Monday, April 08, 2013

Which are the best artist quality oil colours? (Results)

The Making A Mark Poll for March 2013 asked Which are the best artist grade quality oil paints?

Just 74 people responded which was less than I was expecting - indicating perhaps that the readership of this blog prefers to create art in other media.  Nevertheless it's a decent number for indicating preferences as this one did.

Three brands were the clear leaders in terms of best quality oil paints for artists.
  • Old Holland Classic Oil Colours
  • Michael Harding Artist's Oil Colours
  • Winsor & Newton Artists Oil Colours
Click the chart to see a larger version of the chart

March 2013 - Making A Mark Poll - Which are the best artist-grade oil paints?
Total of 74 respondents
© Making A Mark Publications http://makingamark.blogspot.com
Three UK/European paint companies came top.  Old Holland and Michael Harding were vying for the top position for the duration of the poll, closley followed by Winsor & Newton.

Three American paints - by M.Graham, Gamblin and Williamsburg occupied the middle ground.

There's then a long list of companies which have fewer fans - however some of these are very small operations

There are even more companies which were listed in the poll which failed to attract a vote at all.  I'll be replicating the complete list in a similar poll on the website which I'll be publishing very shortly.

I next took a closer look at the websites of the two brands which came top of the poll to see why they are so highly valued.


Old Holland Classic Oil Colours

Old Holland Classic Colours have been making colours for artists for over three centuries.  They've been making paint since 1664 - during the Golden Age of Dutch Painting!  Their aim is to produce superior concentrated colours. They use the best pigments and cold-pressed extra virgin linseed oil their paints are used in restoration work.

You might think that a firm with such longstanding traditions would be wedded to the paint production processes of the past.  However in 1985, they created a brand new range of 168 oil paints with a clear emphasis on the the highest degree of lightfastness.  They replaced all the traditional pigments which were not lightfast with modern lightfast pigments which had the same colour characteristics as those produced by the old pigments.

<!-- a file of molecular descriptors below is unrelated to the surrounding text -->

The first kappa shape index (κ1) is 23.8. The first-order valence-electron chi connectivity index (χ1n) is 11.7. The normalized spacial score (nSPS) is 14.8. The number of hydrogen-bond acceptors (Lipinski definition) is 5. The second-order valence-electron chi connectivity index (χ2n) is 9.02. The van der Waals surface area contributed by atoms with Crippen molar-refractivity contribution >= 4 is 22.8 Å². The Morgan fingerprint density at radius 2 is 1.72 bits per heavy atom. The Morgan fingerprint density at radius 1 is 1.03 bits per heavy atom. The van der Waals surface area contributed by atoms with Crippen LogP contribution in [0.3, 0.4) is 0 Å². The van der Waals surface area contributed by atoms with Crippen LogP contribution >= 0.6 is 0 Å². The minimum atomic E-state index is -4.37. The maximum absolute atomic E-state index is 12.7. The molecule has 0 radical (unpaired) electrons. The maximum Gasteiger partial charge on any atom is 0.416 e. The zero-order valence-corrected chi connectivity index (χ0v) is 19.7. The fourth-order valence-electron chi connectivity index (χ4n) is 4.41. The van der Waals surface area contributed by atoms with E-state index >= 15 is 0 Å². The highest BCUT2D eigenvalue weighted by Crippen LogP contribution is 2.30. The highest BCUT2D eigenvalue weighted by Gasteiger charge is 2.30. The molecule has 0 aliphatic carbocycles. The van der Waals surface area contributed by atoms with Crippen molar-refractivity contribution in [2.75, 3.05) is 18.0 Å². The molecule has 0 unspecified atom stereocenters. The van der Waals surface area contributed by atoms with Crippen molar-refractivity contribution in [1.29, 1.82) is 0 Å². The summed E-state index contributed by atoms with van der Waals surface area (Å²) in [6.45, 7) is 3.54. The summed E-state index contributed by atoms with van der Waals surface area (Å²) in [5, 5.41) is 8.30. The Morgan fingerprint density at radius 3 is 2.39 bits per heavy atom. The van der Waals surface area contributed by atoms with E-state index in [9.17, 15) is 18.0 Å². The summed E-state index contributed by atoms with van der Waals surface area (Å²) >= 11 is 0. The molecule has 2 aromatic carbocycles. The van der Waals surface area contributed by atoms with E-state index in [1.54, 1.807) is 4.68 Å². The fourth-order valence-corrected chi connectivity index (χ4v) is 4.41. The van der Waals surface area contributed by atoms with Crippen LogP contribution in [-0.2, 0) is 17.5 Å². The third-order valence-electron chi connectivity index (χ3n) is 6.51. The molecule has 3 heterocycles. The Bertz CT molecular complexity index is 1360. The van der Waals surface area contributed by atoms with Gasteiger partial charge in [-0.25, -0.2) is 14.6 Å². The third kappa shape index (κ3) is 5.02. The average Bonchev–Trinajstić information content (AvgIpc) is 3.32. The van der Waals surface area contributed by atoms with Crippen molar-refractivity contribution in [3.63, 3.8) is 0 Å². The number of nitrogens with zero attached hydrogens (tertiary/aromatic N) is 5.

Old Holland Classic Oil Colours Chart
The first time I saw Old Holland tubes (in the old Atlantis Art Store in Brick Lane in East London - before they moved), I remember being struck by the fact that their tubes looked different to those of every other paint manufacturer.  Old Holland creates the colour coding on each tube using a strip painted with the colour in the tube.  There's absolutely no problems with colour printing accuracy with this brand!

However they're not cheap!  There again, the paint is very intense so you're not going to use a tube up quickly!

Note that 90% of the artists reviewing Old Holland Classic Oil Colours on the Dick Blick site would recommend these paints to a friend - they get an overall rating of 4.7 out of 5

Michael Harding Handmade Artists Oil Colours

When I go into the Atlantis Art Store now (four locations later!) - in a street off Brick Lane, the Old Holland Oil Colours are lined up next to the Michael Harding Artist's Oil Colours.

If Old Holland is the standard bearer for the best of the past then Michael Harding seems very much to be the leader in terms of the 'new kid on the block'.

He hadn't even started making paints when I first started going to Atlantis but I've noticed over the years that he gets more and more space - and I hear of more and more artists (such as David Hockney and Howard Hodgkin) giving him strong recommendations.  You can:
Note that he also STARTED by supplying paint to the Royal Colege of Art and the Victoria and Albert Museum!

His approach is to handmake paints according to old methods.

You can click here to download the colour info as a pdf - much more informative than the charts created by most manufacturers.  It has really great descriptions of the nature and quality of each colour.  He devotes a whole page of A4 to Cremnitz White! You can tell this is a man who is obsessive about quality!  here's a taster of how he writes about this particular white